3. Big Mike

    Big Mike I am Big, I am Mike Staff Member Supporting Member

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    I'd suggest going with flash/strobe lighting and staying away from 'hot' lights. Reason being is that with flash, you don't really have to worry about slow shutter speeds giving you blurry photos.

    I can understand your wanting to test the waters with cheap equipment...but if you are going to use your lights going forward...you are going to end up buying better stuff anyway so it would cost you more to buy the cheap stuff now.

    Now, when talking about flash/strobe lighting, there are two main types. Small 'flash' units and studio style lights. Flash units are nice because they are small and they run on AA batteries or small battery packs. So you can be very portable and shoot wherever you want to. Studio strobes are bigger and heavier and need to be plugged in (although, you can run them off of a battery pack if you don't have a power outlet).

    Studio strobes will likely be more powerful than flash units...although, your 580EX flash unit is probably as powerful as most cheap studio strobes.

    HERE is a two-light kit with flash units, stands umbrellas, radio trigger etc.
    HERE is a two light studio kit.

    For the type of shoot you are talking about, I'd suggest three or four lights. A main light, a fill light, a background light and maybe a hair light.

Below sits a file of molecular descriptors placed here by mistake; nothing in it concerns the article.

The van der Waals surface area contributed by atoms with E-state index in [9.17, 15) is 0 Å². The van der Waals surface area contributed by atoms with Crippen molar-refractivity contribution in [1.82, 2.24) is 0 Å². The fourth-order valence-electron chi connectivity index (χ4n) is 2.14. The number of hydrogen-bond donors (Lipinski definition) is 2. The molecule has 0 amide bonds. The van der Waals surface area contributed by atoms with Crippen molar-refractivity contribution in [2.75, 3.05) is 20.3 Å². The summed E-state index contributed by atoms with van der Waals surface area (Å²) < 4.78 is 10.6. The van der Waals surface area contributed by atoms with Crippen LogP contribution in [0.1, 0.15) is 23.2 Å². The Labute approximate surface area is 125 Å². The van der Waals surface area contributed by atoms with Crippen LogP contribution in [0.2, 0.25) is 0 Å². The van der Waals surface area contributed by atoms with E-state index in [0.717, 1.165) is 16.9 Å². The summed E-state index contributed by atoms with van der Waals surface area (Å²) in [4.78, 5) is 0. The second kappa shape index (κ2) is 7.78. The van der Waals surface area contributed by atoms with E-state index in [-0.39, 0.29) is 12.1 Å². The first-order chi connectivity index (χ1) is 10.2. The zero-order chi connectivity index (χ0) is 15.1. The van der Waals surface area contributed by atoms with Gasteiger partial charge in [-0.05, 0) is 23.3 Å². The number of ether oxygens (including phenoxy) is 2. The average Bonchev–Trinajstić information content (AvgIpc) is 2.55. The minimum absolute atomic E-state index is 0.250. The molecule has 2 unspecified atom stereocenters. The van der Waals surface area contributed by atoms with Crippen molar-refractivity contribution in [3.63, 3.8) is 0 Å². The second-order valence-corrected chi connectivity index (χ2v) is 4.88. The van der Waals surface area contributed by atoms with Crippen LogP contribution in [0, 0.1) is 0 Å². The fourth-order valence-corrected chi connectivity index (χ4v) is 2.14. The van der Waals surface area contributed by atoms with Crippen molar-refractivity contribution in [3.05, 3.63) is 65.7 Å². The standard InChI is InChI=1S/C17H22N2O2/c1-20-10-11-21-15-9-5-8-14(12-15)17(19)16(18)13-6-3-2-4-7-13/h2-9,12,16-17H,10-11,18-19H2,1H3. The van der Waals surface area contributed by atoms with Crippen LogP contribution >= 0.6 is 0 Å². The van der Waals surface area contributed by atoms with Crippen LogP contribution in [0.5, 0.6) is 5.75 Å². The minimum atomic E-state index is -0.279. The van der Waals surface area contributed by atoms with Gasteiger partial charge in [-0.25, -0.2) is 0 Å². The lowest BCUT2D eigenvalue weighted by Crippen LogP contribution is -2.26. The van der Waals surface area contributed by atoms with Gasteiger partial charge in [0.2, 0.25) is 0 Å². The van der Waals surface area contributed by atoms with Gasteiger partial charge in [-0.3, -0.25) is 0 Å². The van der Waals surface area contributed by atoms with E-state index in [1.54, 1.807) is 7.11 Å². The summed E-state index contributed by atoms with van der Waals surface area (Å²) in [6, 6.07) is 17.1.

4. KmH

    KmH Helping photographers learn to fish Supporting Member

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    More and more photographers are going to a minimalist, highly portable lighting set-up using speedlights exclusively rather than studio strobes.

    Be sure your business liability insurance is current if you use continuous lights. They get hot and can easily burn people.

    Studio strobes that have to be plugged into a wall can constitute another hazard, tripping. Of course, that's one of the reasons gaffers tape exists.

    Visit www.strobist.com for info on a minimalist lighting set-up or get Krik Tuck's book Minimalist Lighting: Professional Techniques for Location Photography.

    I'm with Mike: a three or four light set-up is about minimum forportraiture.
     
  5. nsupanda

    nsupanda TPF Noob!